The rosters for the Frontier Local Board of Education and Barlow Township trustees were finalized Tuesday after recounts required by their narrow margins.
The Washington County Board of Elections spent more time discussing a couple of improperly marked ballots that caused one race's vote total to change by one and an expanded recount in the other than they did certifying Kurt Bohlen as the third member of the Frontier Local Board of Education and Richard Best as the second Barlow Township trustee to be elected in the Nov. 5 general election.
Best edged out fellow incumbent Darren Roddy by three votes, a number that stood up after the recount.
"Thank you to all the good people who voted for me," Best said Tuesday after being told of the results. "I plan on working so hard in the Barlow Township that even the ones who didn't vote for me are going to wish they did."
Best said Roddy is a good man who "would have done us a fine job" had he won instead.
Both men finished behind Corey Proctor in the trustee race.
Final, official election results
Frontier Local Board of Education
M. Todd Collins - 796
Gale D. DePuy II - 758
Kurt Bohlen - 744
Daryl E. Bowersock - 738
Barlow Township trustees
Corey W. Proctor - 350
Richard Best - 303
Darren Roddy - 300
Source: Washington County Board of Elections.
Bohlen joins Todd Collins and Gale DePuy II as a new member of the Frontier board after three incumbents did not seek re-election. After the Nov. 25 canvas, Bohlen led former board member Daryl Bowersock by just seven votes. Bowersock picked up one extra vote in the recount.
An automatic recount is triggered when the difference in votes for candidates falls within one-half of 1 percent of the total votes cast in the race. By law, the recount involves a hand count of ballots from at least one precinct that includes a minimum of 5 percent of the votes cast in the race. If the electronic and hand counts cannot be reconciled after three rounds, all votes are to be hand counted.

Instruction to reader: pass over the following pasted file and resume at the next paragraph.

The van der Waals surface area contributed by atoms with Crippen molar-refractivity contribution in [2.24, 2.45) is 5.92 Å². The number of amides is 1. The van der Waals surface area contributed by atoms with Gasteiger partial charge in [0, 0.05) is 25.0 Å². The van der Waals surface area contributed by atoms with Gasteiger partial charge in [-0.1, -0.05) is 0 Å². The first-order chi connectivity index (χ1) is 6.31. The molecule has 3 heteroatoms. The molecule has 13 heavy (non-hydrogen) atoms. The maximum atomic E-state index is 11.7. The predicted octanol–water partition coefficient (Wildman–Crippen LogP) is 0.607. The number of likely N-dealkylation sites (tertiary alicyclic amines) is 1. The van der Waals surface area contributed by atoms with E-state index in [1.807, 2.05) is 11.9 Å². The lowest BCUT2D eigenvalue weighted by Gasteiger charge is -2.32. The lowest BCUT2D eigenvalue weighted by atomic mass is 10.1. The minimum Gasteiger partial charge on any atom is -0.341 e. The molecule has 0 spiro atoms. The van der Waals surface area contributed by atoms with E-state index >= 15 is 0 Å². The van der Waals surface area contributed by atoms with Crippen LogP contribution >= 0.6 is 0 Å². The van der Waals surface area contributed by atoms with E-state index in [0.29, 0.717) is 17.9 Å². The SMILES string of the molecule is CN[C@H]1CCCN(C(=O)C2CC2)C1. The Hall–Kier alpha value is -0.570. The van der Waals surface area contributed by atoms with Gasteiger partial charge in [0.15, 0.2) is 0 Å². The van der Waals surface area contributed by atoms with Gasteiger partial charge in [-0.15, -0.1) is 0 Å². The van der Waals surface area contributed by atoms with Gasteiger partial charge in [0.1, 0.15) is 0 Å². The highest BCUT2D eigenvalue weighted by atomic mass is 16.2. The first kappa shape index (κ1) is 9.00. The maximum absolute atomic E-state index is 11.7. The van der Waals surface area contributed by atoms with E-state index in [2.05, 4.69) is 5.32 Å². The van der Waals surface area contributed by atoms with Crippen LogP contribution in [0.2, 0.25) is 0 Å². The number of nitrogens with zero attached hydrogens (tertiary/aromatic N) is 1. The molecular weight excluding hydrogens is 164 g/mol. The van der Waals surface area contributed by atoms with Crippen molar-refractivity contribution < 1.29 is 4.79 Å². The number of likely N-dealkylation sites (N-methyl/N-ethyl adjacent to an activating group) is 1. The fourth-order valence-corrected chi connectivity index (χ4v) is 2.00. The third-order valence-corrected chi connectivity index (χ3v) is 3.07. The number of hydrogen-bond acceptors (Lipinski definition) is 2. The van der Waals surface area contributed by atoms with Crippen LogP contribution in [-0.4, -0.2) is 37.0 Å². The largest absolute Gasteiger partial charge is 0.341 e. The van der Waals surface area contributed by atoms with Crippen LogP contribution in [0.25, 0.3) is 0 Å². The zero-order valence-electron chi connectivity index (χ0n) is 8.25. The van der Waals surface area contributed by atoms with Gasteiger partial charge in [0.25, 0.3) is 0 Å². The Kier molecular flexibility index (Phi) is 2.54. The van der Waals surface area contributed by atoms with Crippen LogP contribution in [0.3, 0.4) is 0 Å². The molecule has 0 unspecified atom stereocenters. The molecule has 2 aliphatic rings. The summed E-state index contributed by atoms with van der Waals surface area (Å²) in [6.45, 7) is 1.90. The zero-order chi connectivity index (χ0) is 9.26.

Examining the ballots
Although the Election Night scan and a second scan of the ballots showed Bowersock receiving 284 votes in the randomly selected Newport Township, the hand count revealed an additional vote for Bowersock.
Board of Elections director Tara Hupp said that was apparently because the voter did not completely fill in the oval for Bowersock, as the ballots instruct voters to do.
In the Barlow Township race, the hand count of the Vincent precinct matched, but a required electronic scan of both precincts showed one less vote for Best than originally counted on Election Night. Election staff members then counted the Barlow precinct ballots by hand as well and discovered another partially marked oval that scanned correctly on Election Night but not during the recount.
"Both of those ballots have the same type of marking, and that's an attempt at an 'X' in an oval," election board member Dennis Sipe said.
Board members expressed some concern that two different machines read two different vote totals in the Barlow race, even it was only one ballot.
"I'd like them to all be the same," board member Jim Huggins said.
"That's why we do the hand count," Hupp said. "We caught it with the hand count."
Hupp said the machines could have differing levels of sensitivity, while Sipe said the very process of scanning the ballots or transporting them could have had a effect that somehow reduced the amount of black from the mark at a level as small as a pixel, resulting in it not being read the second time.
Board member Tom Cox suggested future recounts be done on the same machine on which the votes were originally counted. Sipe said the board should consider posting large signs in polling places reminding people to fill the oval completely. Cox said perhaps pollworkers could give voters a brief reminder when handing them a ballot.
Still, the three board members present (fourth member Charlie Wentz was absent) agreed they were confident in the results. Cox said the extra work done by the staff demonstrates how far they're willing to go to get the numbers right.
"I think we've gone above and beyond, which is very good," Huggins said.